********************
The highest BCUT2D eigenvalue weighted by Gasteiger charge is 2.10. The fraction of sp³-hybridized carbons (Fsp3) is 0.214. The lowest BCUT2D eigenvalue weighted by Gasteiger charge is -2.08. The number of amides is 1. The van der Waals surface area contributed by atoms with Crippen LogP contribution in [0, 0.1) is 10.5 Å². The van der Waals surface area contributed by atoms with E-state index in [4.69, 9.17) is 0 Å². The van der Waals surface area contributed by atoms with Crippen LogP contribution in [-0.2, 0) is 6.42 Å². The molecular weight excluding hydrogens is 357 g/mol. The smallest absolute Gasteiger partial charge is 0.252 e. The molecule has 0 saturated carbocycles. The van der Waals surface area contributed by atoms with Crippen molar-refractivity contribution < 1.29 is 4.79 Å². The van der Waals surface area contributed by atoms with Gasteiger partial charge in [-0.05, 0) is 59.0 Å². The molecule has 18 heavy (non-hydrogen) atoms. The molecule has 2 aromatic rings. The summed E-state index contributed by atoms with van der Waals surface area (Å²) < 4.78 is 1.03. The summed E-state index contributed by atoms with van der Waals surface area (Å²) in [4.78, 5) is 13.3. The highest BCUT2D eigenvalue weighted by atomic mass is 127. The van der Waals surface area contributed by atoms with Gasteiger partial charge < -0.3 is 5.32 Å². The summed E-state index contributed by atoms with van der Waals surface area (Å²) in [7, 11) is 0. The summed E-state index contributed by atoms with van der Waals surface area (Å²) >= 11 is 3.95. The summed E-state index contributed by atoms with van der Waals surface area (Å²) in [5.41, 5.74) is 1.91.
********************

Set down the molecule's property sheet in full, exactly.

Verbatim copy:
The highest BCUT2D eigenvalue weighted by Gasteiger charge is 2.10. The fraction of sp³-hybridized carbons (Fsp3) is 0.214. The lowest BCUT2D eigenvalue weighted by Gasteiger charge is -2.08. The number of amides is 1. The van der Waals surface area contributed by atoms with Crippen LogP contribution in [0, 0.1) is 10.5 Å². The van der Waals surface area contributed by atoms with E-state index in [4.69, 9.17) is 0 Å². The van der Waals surface area contributed by atoms with Crippen LogP contribution in [-0.2, 0) is 6.42 Å². The molecular weight excluding hydrogens is 357 g/mol. The smallest absolute Gasteiger partial charge is 0.252 e. The molecule has 0 saturated carbocycles. The van der Waals surface area contributed by atoms with Crippen molar-refractivity contribution < 1.29 is 4.79 Å². The van der Waals surface area contributed by atoms with Gasteiger partial charge in [-0.05, 0) is 59.0 Å². The molecule has 18 heavy (non-hydrogen) atoms. The molecule has 2 aromatic rings. The summed E-state index contributed by atoms with van der Waals surface area (Å²) < 4.78 is 1.03. The summed E-state index contributed by atoms with van der Waals surface area (Å²) in [4.78, 5) is 13.3. The highest BCUT2D eigenvalue weighted by atomic mass is 127. The van der Waals surface area contributed by atoms with Gasteiger partial charge < -0.3 is 5.32 Å². The summed E-state index contributed by atoms with van der Waals surface area (Å²) in [7, 11) is 0. The summed E-state index contributed by atoms with van der Waals surface area (Å²) >= 11 is 3.95. The summed E-state index contributed by atoms with van der Waals surface area (Å²) in [5.41, 5.74) is 1.91.